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The diagonals of a trapezium divide it into four parts.
Can you create a trapezium where two of those parts are equal in area?
Can you create a trapezium where three of those parts are equal in area?
Can you create a trapezium where all four parts are equal in area?
In each case can you explain how much freedom you have?
Or, if any of those challenges are impossible, say why you think that.
The area of a regular pentagon looks about twice as a big as the pentangle star drawn within it. Is it?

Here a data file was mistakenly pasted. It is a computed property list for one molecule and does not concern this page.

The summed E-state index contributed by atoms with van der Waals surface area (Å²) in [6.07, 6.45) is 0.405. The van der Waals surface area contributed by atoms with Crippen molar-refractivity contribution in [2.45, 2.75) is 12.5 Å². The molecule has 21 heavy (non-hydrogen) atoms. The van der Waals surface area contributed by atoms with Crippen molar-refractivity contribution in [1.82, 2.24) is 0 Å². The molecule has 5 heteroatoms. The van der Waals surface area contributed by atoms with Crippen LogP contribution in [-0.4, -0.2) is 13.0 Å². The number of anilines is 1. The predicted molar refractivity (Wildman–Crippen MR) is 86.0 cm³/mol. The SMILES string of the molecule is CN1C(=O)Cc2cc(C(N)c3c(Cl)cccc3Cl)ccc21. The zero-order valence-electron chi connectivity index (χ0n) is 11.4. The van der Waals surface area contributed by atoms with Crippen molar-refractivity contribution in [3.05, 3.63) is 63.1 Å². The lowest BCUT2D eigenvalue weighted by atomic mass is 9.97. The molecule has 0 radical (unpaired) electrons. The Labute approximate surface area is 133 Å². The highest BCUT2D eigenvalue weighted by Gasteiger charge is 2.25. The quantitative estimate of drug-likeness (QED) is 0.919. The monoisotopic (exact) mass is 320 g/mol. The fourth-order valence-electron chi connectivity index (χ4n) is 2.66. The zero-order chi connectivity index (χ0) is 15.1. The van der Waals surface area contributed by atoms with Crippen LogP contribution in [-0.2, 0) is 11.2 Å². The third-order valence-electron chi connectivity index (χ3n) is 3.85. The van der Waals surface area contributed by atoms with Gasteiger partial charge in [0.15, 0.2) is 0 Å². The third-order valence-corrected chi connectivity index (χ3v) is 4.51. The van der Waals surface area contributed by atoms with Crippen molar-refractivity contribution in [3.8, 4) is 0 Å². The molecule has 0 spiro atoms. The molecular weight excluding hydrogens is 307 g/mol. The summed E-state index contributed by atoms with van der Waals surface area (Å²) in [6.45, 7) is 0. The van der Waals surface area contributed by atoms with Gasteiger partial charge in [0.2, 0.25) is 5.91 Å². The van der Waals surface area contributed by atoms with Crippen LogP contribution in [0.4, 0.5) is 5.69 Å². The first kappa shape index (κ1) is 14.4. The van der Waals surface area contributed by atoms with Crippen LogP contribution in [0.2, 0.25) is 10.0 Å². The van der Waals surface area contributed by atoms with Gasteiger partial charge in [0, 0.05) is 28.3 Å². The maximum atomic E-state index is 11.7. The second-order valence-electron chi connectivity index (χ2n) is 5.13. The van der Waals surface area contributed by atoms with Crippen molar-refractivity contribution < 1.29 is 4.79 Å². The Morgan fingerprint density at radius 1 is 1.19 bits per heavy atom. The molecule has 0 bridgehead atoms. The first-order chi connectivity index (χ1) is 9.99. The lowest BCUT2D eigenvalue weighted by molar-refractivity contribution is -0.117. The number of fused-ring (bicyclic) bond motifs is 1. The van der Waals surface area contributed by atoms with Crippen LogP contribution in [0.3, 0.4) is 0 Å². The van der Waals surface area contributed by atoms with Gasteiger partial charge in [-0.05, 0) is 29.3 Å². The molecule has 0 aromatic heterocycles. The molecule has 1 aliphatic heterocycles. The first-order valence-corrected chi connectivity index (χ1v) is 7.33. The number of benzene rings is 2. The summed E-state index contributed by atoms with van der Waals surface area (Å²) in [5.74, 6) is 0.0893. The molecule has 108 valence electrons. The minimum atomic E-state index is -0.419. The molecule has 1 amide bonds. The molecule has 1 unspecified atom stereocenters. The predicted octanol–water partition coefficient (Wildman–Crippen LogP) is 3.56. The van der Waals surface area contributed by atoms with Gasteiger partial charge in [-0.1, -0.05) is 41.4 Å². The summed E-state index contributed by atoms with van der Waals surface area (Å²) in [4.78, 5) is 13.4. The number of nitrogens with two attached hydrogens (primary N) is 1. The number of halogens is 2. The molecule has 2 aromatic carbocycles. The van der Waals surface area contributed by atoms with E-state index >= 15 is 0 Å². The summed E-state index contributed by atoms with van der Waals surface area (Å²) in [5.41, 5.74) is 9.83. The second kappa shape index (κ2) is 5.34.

Six circular discs are packed in different-shaped boxes so that the discs touch their neighbours and the sides of the box. Can you put the boxes in order according to the areas of their bases?
ABC and DEF are equilateral triangles of side 3 and 4 respectively. Construct an equilateral triangle whose area is the sum of the area of ABC and DEF.